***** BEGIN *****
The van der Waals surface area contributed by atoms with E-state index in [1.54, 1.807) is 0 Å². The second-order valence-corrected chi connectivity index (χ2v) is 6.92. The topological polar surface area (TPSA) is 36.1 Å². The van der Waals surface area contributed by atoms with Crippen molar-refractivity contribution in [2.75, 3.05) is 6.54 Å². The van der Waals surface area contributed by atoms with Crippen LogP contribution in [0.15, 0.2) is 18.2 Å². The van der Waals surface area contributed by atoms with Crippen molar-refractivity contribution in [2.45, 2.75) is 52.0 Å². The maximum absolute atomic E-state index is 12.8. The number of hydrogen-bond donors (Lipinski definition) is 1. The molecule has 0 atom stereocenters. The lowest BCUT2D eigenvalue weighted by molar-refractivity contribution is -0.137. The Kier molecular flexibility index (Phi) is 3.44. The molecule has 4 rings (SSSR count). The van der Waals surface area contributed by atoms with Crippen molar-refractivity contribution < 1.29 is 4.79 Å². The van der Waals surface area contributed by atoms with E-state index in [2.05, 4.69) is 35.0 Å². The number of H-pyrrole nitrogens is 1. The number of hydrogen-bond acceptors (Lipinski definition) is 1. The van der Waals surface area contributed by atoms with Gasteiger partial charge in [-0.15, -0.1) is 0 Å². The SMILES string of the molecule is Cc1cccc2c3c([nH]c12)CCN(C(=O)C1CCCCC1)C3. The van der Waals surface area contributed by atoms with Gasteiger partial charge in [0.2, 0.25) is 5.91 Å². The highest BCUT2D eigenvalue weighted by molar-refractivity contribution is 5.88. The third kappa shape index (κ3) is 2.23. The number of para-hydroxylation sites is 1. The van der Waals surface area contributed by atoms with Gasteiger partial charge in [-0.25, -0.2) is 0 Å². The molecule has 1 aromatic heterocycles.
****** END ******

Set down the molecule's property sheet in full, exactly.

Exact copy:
The van der Waals surface area contributed by atoms with E-state index in [1.54, 1.807) is 0 Å². The second-order valence-corrected chi connectivity index (χ2v) is 6.92. The topological polar surface area (TPSA) is 36.1 Å². The van der Waals surface area contributed by atoms with Crippen molar-refractivity contribution in [2.75, 3.05) is 6.54 Å². The van der Waals surface area contributed by atoms with Crippen LogP contribution in [0.15, 0.2) is 18.2 Å². The van der Waals surface area contributed by atoms with Crippen molar-refractivity contribution in [2.45, 2.75) is 52.0 Å². The maximum absolute atomic E-state index is 12.8. The number of hydrogen-bond donors (Lipinski definition) is 1. The molecule has 0 atom stereocenters. The lowest BCUT2D eigenvalue weighted by molar-refractivity contribution is -0.137. The Kier molecular flexibility index (Phi) is 3.44. The molecule has 4 rings (SSSR count). The van der Waals surface area contributed by atoms with Crippen molar-refractivity contribution < 1.29 is 4.79 Å². The van der Waals surface area contributed by atoms with E-state index in [2.05, 4.69) is 35.0 Å². The number of H-pyrrole nitrogens is 1. The number of hydrogen-bond acceptors (Lipinski definition) is 1. The van der Waals surface area contributed by atoms with Gasteiger partial charge in [-0.15, -0.1) is 0 Å². The SMILES string of the molecule is Cc1cccc2c3c([nH]c12)CCN(C(=O)C1CCCCC1)C3. The van der Waals surface area contributed by atoms with Gasteiger partial charge in [0.2, 0.25) is 5.91 Å². The highest BCUT2D eigenvalue weighted by molar-refractivity contribution is 5.88. The third kappa shape index (κ3) is 2.23. The number of para-hydroxylation sites is 1. The van der Waals surface area contributed by atoms with Gasteiger partial charge in [-0.25, -0.2) is 0 Å². The molecule has 1 aromatic heterocycles.